Especially impressive is the interior of the Couvent des Jacobins as it features magnificent 28 m high pillars that, combined with the ceiling, appear to be palm-shaped. The Reliquary of Thomas Aquinas is stored in a golden coffin.
Prairie Des Filtres
Prairie Des Filtres is the city’s number one spot for relaxation. Many residents come here to use the beautifully kept meadows for picnics or a few minutes of just laying in the grass and leaving all the stress behind them.
Many paths lead along the Garonne and invite strollers with their views over the water and the greenery of the park. The Prairie Des Filtres is also used as a venue for live events during the summer, turning the otherwise serene park into a real party hotspot.
Cité de l’Espace
The Cité de l’Espace is a science museum located in proximity to the large Park of the Great Plain on the south-eastern edge of Toulouse, around 5 km away from the city center.
This venue offers exhibitions dedicated to space travel as well as a planetarium open to the general public. There is also a great IMAX cinema to be found here and a children’s area, making the Cité de l’Espace a perfect place for families looking to spend some time outside the city’s busy center.
The Park of the Great Plain located right next to it is also Space-themed and offers greenery and many picnic areas that are very inviting during the warmer months.
The Saint Stephen’s Cathedral, as the church is called in English, is a landmark of Toulouse and shouldn’t be missed. The main draw of the cathedral is its interesting architecture.
Due to the different eras in which it was constructed there are Gothic, Romanesque and Baroque elements to be found here which makes the church very unique and fascinating.
The site is listed as a “monument historique” by the French Ministry of Culture. The Cathédrale St-Étienne doesn’t just impress from the outside, the insides of it are also very interesting. Don’t miss the beautiful Pietà by Gervais Droue (a well-known sculpture) and the marvelous rose windows.
Theatre du Capitole
Théâtre du Capitole de Toulouse is home to the city’s ballet company, symphony orchestra and opera company. The theater looks back on a long history dating to 1736 when it was inaugurated by Guillaume Cammas.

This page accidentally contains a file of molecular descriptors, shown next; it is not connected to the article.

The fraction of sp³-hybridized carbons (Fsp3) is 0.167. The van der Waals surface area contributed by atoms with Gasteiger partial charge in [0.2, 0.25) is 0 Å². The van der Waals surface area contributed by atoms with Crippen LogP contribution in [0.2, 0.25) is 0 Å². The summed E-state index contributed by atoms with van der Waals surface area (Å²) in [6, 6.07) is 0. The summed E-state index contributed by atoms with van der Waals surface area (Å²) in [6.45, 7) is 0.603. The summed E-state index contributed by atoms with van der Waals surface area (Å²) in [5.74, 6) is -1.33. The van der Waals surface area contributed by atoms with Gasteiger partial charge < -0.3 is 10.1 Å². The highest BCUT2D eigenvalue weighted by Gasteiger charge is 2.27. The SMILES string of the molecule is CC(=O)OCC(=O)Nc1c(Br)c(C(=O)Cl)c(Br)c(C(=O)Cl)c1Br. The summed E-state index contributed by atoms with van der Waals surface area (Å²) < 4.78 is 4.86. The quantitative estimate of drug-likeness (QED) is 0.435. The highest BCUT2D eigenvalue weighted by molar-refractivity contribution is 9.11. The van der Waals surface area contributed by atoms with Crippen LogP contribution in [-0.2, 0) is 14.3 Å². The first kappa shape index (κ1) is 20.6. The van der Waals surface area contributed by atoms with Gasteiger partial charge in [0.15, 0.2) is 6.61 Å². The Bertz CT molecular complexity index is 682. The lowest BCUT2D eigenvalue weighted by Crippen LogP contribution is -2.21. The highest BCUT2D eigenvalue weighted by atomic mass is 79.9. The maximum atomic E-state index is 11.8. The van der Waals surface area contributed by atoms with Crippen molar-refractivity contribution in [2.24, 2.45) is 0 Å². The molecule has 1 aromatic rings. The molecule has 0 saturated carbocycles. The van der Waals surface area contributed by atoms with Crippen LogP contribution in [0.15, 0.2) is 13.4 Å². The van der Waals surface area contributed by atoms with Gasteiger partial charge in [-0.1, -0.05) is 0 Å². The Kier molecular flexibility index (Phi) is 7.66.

After much renovation and modernization work over the last centuries, the theater is today known as a modern venue offering space for 1156 guests and having flawless acoustics as well as a modern stage.
Visitors interested in experiencing a live event here should head over to the theater’s website and check out the schedule, there is very likely an interesting performance to be enjoyed here during your visit to Toulouse.
Musée Saint Raymond
Musée Saint-Raymond is an interesting museum dedicated to archaeology. It was founded in 1892 and is housed in an interesting building that served as a necropolis, hospital, prison, and stables before being converted into the museum we get to enjoy today.
The institution is known for its archaeological collections ranging from the protohistory to the early Christian periods. Most of the artifacts on display come from Toulouse and its surroundings.
Le Pont Neuf is one of the city’s most historically significant bridges and was built in the 16th century. It connects St-Cyprien with the Capitole district and offers pedestrians an absolutely marvelous view along the Garonne.
Many of the city’s most beautiful structures can be seen from here. The bridge is known for its 7 arches that stretch over 200 meters across the river.
Garonne river cruise
There are several river tours offered in Toulouse. They can be found in the city center at the banks of the Garonne and serve as a great way to explore the area in comfort. Look out for the tour company “Bateaux Toulousains”.
They offer boat tours along the Garonne and Canal du Midi that are focused on exploring the historical heritage of the city. Keep in mind that these tours are seasonal.
In the time from March to June, most tours lead along the Canal du Midi while in the months after (July to October) the tours are focused on the Garonne.
Musee Georges Labit
Toulouse offers another interesting archeological museum, the Musee Georges Labit. Unlike the Musée Saint Raymond it is not focused on the local region but instead focuses on the Far-East and Ancient Egypt.
George Labit was a passionate traveler that gathered ancient art from around the world. The museum is situated in a historic Moorish villa and also offers an exotic garden.